[]

    3. Python list copy method

    The copy() method creates a shallow copy of the list and returns a new list with the same elements.  A shallow copy means it will only copy the outer items of the list, if the list has a nested list, items those nested list items won’t be copied but referred. syntax

    list_name.copy()

    return It returns a shallow copy of the list argument It does not accept any argument Example

    tutorials = ["Python","JavaScript", "Java", "C++", ["Django", "Flask"]]
    
    #copy tutorials 
    all_tutorials = tutorials.copy()
    
    #add new totorial
    tutorials[4].append("React")
    
    print("Tutorials:",tutorials)
    print("All tutorails:", all_tutorials)

    Output

    Tutorials: ['Python', 'JavaScript', 'Java', 'C++', ['Django', 'Flask', 'React']]
    All tutorails: ['Python', 'JavaScript', 'Java', 'C++', ['Django', 'Flask', 'React']]

    4. Python list count method

    The count() method, count the number of times an item occur in a list. syntax

    list_name.count()

    return It returns an integer value, representing the number of times the object occur in the list. argument It accept a single argument, the item that we want to count. Example

    beverage = ["tea", "coke", "coffee", "red bull", "tea", "juice", "coke", "tea"]
    
    tea_count = beverage.count("tea")
    
    print(f"tea occurs {tea_count} times on beverage list")

    Output

    tea occurs 3 times on beverage list

    5. Python list extend method

    With the append() method we can only add a single object to the list. But the extend method allows us to add multiple items to the list.  The extend method accept an iterable object as an argument and add all the items of the iterable object to the list. syntax

    list_name.extend(items)

    return extend() perform the inplace operation and return None argument It accepts a single iterable argument, which items we want to add to the list. Example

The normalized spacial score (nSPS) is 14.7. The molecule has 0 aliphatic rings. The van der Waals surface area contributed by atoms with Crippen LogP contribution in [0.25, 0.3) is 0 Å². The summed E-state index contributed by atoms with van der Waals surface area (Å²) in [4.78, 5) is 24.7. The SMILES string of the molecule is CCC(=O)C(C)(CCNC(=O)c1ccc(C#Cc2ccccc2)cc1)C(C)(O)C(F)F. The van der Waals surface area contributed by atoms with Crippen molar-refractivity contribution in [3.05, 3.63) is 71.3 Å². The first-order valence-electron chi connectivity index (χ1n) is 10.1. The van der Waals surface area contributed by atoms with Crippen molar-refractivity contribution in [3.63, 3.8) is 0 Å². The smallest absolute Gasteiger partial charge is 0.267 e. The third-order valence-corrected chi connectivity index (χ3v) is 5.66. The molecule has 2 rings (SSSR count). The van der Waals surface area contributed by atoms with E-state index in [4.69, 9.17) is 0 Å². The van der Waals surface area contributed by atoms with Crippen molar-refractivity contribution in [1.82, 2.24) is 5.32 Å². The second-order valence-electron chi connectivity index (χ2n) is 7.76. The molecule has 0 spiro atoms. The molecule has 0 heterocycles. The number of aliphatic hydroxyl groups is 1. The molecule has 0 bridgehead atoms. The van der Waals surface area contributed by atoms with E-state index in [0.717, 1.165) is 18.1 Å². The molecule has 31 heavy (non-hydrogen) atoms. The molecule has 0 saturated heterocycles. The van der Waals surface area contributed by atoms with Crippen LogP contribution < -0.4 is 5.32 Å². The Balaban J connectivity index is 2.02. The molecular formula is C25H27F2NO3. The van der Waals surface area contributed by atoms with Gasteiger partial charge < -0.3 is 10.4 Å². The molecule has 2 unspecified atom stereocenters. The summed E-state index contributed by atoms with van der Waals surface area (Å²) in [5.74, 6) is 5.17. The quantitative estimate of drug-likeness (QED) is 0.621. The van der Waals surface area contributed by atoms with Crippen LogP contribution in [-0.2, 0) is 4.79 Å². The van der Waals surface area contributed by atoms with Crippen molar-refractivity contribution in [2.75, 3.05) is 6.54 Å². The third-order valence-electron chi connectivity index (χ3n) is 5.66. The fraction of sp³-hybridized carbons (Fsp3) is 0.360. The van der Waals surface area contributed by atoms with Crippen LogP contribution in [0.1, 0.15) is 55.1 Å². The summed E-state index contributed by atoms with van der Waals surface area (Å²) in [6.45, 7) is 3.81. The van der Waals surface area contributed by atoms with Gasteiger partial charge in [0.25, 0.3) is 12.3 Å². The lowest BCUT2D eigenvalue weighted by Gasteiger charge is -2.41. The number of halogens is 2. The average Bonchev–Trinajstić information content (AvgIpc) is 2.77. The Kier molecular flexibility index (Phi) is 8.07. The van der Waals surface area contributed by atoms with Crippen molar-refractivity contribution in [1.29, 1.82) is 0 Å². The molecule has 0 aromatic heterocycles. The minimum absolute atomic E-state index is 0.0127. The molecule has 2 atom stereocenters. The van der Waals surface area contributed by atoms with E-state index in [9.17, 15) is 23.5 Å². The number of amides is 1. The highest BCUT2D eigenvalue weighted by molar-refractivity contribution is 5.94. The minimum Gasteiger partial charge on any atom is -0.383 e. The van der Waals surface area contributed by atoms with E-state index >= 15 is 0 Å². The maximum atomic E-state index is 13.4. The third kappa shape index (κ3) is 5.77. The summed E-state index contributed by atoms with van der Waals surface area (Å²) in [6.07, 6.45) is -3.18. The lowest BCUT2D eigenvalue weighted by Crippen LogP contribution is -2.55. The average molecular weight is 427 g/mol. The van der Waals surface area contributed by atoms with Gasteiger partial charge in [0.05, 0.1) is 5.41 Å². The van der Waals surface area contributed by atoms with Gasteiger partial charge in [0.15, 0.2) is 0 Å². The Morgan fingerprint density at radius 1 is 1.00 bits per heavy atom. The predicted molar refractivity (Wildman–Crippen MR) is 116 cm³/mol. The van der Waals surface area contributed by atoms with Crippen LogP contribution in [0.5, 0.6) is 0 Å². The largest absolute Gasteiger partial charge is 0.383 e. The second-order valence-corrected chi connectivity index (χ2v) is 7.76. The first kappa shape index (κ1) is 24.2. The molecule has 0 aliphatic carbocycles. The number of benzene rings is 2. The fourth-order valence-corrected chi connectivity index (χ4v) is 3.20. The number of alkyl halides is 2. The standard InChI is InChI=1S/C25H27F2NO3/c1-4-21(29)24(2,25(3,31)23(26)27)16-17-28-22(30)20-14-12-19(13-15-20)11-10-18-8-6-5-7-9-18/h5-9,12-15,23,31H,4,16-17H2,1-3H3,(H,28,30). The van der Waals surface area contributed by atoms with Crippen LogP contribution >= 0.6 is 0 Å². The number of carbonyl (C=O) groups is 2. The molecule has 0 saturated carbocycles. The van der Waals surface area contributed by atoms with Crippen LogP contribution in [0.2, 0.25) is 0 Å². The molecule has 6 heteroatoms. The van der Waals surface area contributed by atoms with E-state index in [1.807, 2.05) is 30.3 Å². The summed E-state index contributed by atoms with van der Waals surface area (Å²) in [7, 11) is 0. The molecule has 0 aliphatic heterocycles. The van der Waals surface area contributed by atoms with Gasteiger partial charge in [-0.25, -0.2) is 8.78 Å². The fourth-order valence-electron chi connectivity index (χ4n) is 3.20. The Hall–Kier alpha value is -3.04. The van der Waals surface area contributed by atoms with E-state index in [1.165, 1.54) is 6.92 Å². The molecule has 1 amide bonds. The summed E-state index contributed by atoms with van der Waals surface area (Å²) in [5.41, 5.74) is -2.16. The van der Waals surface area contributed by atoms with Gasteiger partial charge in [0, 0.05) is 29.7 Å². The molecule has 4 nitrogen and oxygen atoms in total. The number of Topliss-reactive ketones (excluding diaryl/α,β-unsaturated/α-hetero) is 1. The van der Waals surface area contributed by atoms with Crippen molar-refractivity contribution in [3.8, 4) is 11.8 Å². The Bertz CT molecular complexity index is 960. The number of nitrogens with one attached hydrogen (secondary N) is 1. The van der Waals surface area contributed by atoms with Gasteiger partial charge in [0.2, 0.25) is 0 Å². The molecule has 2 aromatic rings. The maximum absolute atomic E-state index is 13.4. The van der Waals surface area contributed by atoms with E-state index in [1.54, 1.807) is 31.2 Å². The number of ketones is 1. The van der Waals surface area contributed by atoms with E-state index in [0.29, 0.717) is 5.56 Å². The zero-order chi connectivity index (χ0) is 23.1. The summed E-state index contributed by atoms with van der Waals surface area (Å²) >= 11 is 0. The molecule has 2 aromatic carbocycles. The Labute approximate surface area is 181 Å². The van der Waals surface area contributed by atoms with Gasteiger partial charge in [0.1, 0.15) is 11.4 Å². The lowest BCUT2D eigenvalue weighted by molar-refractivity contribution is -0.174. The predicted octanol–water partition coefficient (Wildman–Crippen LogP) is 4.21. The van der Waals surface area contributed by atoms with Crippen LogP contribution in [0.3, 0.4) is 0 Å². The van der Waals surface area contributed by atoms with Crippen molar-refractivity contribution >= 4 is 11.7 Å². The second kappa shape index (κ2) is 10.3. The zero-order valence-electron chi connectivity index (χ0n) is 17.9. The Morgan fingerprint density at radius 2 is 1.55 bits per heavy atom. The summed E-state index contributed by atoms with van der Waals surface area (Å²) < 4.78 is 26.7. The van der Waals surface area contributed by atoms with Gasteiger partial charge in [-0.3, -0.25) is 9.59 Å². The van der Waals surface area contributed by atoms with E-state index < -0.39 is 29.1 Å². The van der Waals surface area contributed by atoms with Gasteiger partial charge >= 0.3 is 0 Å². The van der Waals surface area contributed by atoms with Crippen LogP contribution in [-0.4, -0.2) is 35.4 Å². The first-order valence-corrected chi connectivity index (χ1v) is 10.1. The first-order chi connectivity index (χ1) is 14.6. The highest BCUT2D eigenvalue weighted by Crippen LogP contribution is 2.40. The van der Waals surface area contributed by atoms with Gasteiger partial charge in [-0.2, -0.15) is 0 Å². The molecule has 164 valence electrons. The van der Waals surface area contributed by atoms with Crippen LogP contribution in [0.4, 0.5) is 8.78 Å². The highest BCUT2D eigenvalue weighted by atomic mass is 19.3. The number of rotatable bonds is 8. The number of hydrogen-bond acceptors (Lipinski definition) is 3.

languages = ["English","Mandarin","Hindi","Spanish"]
    
    #add new languages to the list
    languages.extend(("French", "Arabic", "Bengali"))
    
    print(languages)

    Output

    ['English', 'Mandarin', 'Hindi', 'Spanish', 'French', 'Arabic', 'Bengali']

    6. Python list index method

    With the list’s index() method we can find the index number of the first occurrence of the item. syntax

    list_name.index(item)

    return index() method return an integer value, for the index number. argument It accepts a single argument, which index number we want to find. Example

    languages = ["English","Mandarin","Hindi","Spanish"]
    
    #find the index value of Hindi
    hindi_idx = languages.index("Hindi")
    
    print("The index value of Hindi in languages is:",hindi_idx)

    Output

    The index value of Hindi in languages is: 2

    If the list has duplicate items the index() method will return the index value for the first occurrence Example

    ages = [17, 18, 19, 17, 19, 20, 21, 20]
    
    #find the index value of 20
    age_idx = ages.index(20)
    
    print("The index value of 20 in ages is:",age_idx)

    Output

    The index value of 20 in ages is: 5

    The index() method return error if the specified item does not present in the list. Example

    ages = [17, 18, 19, 17, 19, 20, 21, 20]
    
    #find the index value of 20
    age_idx = ages.index(30)
    
    print("The index value of 20 in ages is:",age_idx)

    Output

    ValueError: 30 is not in list

    7. Python list insert method

    The insert() method allow us to add a new item at a specific index position. syntax

    list_name.insert(index, item)

    return insert() method add the item in the existing list and return None. argument It accepts two arguments, index and item. The index is the index number where we want to add the new item and the item is the new item that we want to add to the list. Example

    languages = ["English","Mandarin","Spanish"]
    
    #insert Hindi at index number 2
    languages.insert(2, "Hindi")
    
    print(languages)

    Output

    ['English', 'Mandarin', 'Hindi', 'Spanish']

    If we try to add a new item using an index value more than the list’s range, there the insert method will add the item at the end of the list. Example

    languages = ["English","Mandarin","Spanish"]
    
    #insert Hindi at index number 100
    languages.insert(100, "Hindi")
    
    print(languages)

    Output

    ['English', 'Mandarin', 'Spanish', 'Hindi']

    8. Python list pop method